jeopardy, especially if the winning row gets a dumb prize.

play American pop songs you like and put a list of words or phrases on the board that are in the song. Whoever raises their hand first and can identify what phrase was spoken gets a point or a piece of candy or whatever.

Umm, I had success in some of my classes having them write stories about some theme and then having them read their stories. But only in some classes, and then only with some students. Although even when it didn't work it gave me a chance to walk around the room and get to know some of the students while everyone was writing.

Oooh, if you can somehow display pictures from a digital camera, my students loved seeing pictures of me in the U.S. (apartment, friends, school, etc), or vacations I had been on in China. And then you can use the pictures to teach interesting new vocabulary, or have them say things about the pictures. And if you don't have any good photos, tell us WC folks what you need and we could take 'em and e-mail them to you. Our opening party is coming up, which would probably yield some interesting pics...

If I think of more stuff, I'll let you know. Unfortunately, I could tell you about more ideas that didn't work than ones that did. I feel for ya. Good luck, take heart in the fact that your coolness is sealed throughout China, and in a small, 2nd floor corner of the McKay Library.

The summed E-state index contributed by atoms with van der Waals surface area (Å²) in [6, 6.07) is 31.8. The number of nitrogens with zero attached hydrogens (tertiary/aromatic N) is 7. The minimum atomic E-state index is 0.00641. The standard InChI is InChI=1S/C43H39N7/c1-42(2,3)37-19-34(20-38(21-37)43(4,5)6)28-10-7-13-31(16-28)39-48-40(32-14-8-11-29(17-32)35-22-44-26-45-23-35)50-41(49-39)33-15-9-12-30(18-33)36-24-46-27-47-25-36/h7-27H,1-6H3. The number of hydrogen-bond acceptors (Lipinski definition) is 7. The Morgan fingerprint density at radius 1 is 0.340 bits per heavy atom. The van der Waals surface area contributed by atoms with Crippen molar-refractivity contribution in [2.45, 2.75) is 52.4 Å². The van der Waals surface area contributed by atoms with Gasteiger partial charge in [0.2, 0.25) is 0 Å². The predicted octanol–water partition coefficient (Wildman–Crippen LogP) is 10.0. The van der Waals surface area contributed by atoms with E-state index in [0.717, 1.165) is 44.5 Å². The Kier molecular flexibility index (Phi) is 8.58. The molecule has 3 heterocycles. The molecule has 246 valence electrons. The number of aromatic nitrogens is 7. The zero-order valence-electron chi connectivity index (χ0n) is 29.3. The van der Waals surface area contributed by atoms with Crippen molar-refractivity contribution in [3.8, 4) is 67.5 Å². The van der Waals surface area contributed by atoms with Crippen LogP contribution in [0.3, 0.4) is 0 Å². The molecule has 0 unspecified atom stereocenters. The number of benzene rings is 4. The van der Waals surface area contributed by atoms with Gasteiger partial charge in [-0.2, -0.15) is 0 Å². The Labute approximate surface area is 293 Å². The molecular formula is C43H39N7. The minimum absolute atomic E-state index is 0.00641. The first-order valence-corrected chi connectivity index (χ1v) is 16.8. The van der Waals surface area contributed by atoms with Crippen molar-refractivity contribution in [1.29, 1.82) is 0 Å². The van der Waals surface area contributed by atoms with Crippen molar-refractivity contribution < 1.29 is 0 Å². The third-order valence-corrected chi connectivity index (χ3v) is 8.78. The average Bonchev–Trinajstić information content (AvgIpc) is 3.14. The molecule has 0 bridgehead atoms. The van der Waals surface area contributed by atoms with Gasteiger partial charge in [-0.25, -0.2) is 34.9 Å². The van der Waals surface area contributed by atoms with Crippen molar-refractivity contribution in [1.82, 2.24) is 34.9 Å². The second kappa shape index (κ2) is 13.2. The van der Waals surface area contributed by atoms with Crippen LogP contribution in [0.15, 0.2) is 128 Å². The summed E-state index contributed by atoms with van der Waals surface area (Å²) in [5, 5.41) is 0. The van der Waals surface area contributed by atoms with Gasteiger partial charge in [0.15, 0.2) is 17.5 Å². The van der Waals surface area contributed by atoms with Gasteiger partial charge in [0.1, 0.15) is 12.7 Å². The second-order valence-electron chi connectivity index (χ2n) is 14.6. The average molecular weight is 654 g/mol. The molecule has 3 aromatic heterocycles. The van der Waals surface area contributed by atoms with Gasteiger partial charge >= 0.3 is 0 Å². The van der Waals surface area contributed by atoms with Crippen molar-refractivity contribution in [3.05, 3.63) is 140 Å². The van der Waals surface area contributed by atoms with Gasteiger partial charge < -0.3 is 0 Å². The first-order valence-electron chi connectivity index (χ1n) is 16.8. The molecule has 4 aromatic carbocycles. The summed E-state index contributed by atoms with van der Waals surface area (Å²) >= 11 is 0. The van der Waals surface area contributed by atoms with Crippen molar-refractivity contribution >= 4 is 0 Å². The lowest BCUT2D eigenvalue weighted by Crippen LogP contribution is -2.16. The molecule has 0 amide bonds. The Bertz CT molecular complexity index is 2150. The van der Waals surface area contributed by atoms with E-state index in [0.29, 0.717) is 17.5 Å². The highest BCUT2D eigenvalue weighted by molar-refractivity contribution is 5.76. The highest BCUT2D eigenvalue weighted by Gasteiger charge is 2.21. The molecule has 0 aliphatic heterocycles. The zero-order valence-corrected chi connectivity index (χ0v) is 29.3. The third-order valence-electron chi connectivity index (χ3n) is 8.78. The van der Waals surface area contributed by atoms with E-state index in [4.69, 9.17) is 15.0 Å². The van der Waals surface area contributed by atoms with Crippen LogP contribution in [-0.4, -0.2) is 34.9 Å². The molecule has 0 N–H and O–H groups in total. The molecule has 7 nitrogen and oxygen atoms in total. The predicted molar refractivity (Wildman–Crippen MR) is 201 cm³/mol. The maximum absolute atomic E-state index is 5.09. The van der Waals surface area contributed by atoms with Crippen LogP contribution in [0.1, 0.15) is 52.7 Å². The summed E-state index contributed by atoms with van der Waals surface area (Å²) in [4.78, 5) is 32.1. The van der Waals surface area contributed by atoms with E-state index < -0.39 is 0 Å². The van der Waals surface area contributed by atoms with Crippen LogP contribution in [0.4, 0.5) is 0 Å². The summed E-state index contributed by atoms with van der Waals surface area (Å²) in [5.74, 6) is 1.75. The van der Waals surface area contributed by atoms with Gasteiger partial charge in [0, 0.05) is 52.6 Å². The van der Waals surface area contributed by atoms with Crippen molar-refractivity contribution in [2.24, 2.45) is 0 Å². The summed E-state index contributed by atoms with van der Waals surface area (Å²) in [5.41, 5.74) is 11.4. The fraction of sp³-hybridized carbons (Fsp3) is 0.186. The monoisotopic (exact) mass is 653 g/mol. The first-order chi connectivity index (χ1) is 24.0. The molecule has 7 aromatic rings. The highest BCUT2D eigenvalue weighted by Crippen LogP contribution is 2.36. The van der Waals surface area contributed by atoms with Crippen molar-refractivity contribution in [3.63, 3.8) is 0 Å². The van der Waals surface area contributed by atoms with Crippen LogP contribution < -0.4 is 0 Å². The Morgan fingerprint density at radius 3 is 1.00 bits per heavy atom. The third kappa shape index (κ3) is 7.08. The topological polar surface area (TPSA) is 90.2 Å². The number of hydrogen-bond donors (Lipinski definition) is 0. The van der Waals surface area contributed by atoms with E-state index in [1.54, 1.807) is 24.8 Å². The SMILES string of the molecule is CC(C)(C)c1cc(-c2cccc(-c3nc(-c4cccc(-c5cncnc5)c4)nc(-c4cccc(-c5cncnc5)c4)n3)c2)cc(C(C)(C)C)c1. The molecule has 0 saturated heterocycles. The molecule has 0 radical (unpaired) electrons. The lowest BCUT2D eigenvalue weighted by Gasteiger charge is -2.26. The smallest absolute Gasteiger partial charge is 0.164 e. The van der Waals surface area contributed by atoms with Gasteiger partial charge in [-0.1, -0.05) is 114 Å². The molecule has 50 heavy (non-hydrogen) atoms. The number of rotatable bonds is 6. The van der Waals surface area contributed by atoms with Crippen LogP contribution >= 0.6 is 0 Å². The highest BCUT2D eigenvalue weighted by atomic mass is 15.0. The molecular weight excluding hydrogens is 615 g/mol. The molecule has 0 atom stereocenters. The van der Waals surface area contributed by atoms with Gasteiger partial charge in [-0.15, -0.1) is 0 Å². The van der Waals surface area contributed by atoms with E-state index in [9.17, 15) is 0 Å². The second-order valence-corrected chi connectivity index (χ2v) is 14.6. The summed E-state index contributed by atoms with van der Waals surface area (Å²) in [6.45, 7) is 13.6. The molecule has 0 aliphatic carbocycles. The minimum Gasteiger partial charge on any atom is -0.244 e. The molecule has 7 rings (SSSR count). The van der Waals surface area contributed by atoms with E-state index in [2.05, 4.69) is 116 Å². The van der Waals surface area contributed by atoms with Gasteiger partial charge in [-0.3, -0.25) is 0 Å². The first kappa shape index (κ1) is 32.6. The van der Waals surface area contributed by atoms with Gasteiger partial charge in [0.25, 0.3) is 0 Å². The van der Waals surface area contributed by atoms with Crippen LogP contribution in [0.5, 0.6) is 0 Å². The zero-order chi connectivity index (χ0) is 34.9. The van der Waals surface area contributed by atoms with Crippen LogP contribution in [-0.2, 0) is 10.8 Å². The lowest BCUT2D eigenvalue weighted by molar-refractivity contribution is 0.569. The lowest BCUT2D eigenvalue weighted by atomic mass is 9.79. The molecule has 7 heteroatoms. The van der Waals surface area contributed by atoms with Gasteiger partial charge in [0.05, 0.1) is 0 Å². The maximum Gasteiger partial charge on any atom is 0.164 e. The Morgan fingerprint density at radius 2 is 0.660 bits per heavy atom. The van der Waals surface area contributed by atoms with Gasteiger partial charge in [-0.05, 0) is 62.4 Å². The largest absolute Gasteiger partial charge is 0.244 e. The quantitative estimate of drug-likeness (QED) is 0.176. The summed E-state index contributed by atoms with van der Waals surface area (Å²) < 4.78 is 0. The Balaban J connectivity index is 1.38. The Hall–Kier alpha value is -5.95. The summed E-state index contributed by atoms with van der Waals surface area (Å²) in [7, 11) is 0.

Sky said...

Shan, Chan's got a good idea with the photos; in fact, if you have a way to show the pictures, we'll even take some at the party saying Hi to your students or something. I'm sure Ivor, Chan, or Sarah have learned to write "Hello" in Chinese, and it'd be cool if they know we're trying to connect (maybe) with them and, it'll especially show them how very supportive we are of YOU. Do you think it'd help?

Shani said...

Thank you all so much for your comments. Sis. Morgan, you were right on (see my new blog for just how much I needed to learn what you told me). Matthew actually had something right when he talked about being dorky, but Chan is also right. They LOVE it when I act something out, and do things that are a bit off-the-wall; things they won't see from their other teachers, but instead of thinking it's dorky, they think it's cool. These kids have a book and cassette program called "Crazy English" that they love. It's progressive counter-culture: the old people are afraid to lose face, so Crazy English's mantras are "Lose face!" and "Speak English loudly!" So if I'm a bit silly, they think their "Crazy English" program is right, and they're more excited to practice it.
Chan, I'm going to have to try out the jeopardy idea. I would love to use the photo idea, but most of my classrooms don't have projection equipment.
We're getting sick of hearing the word "Hello." So this week I've been teaching my classes about Formal and Informal English, and as part of learning about Informal English I teach them some greetings. Things like "How's it going?" and "What's up?" Their favorite part is when I impersonate a big black man, swagger a bit, and then nod my head and say, "''sup?"